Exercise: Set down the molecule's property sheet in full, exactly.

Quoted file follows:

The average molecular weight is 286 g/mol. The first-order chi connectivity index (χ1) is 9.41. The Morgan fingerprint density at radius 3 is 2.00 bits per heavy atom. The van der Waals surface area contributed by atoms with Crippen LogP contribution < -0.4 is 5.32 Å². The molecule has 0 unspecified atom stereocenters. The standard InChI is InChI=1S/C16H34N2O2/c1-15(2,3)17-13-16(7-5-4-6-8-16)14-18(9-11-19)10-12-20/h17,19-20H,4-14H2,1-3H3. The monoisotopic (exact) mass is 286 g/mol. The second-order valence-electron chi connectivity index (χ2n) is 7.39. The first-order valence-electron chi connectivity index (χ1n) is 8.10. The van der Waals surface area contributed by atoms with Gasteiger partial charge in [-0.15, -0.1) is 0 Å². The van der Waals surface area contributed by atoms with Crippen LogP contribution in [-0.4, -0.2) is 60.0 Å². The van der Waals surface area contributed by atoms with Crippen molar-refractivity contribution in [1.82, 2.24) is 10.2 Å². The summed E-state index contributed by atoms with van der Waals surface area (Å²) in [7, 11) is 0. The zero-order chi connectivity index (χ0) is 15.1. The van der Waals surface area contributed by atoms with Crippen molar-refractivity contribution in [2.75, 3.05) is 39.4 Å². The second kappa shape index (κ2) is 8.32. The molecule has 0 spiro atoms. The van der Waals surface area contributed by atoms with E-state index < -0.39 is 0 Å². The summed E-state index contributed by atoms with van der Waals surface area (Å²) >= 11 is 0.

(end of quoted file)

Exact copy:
The average molecular weight is 286 g/mol. The first-order chi connectivity index (χ1) is 9.41. The Morgan fingerprint density at radius 3 is 2.00 bits per heavy atom. The van der Waals surface area contributed by atoms with Crippen LogP contribution < -0.4 is 5.32 Å². The molecule has 0 unspecified atom stereocenters. The standard InChI is InChI=1S/C16H34N2O2/c1-15(2,3)17-13-16(7-5-4-6-8-16)14-18(9-11-19)10-12-20/h17,19-20H,4-14H2,1-3H3. The monoisotopic (exact) mass is 286 g/mol. The second-order valence-electron chi connectivity index (χ2n) is 7.39. The first-order valence-electron chi connectivity index (χ1n) is 8.10. The van der Waals surface area contributed by atoms with Gasteiger partial charge in [-0.15, -0.1) is 0 Å². The van der Waals surface area contributed by atoms with Crippen LogP contribution in [-0.4, -0.2) is 60.0 Å². The van der Waals surface area contributed by atoms with Crippen molar-refractivity contribution in [1.82, 2.24) is 10.2 Å². The summed E-state index contributed by atoms with van der Waals surface area (Å²) in [7, 11) is 0. The zero-order chi connectivity index (χ0) is 15.1. The van der Waals surface area contributed by atoms with Crippen molar-refractivity contribution in [2.75, 3.05) is 39.4 Å². The second kappa shape index (κ2) is 8.32. The molecule has 0 spiro atoms. The van der Waals surface area contributed by atoms with E-state index < -0.39 is 0 Å². The summed E-state index contributed by atoms with van der Waals surface area (Å²) >= 11 is 0.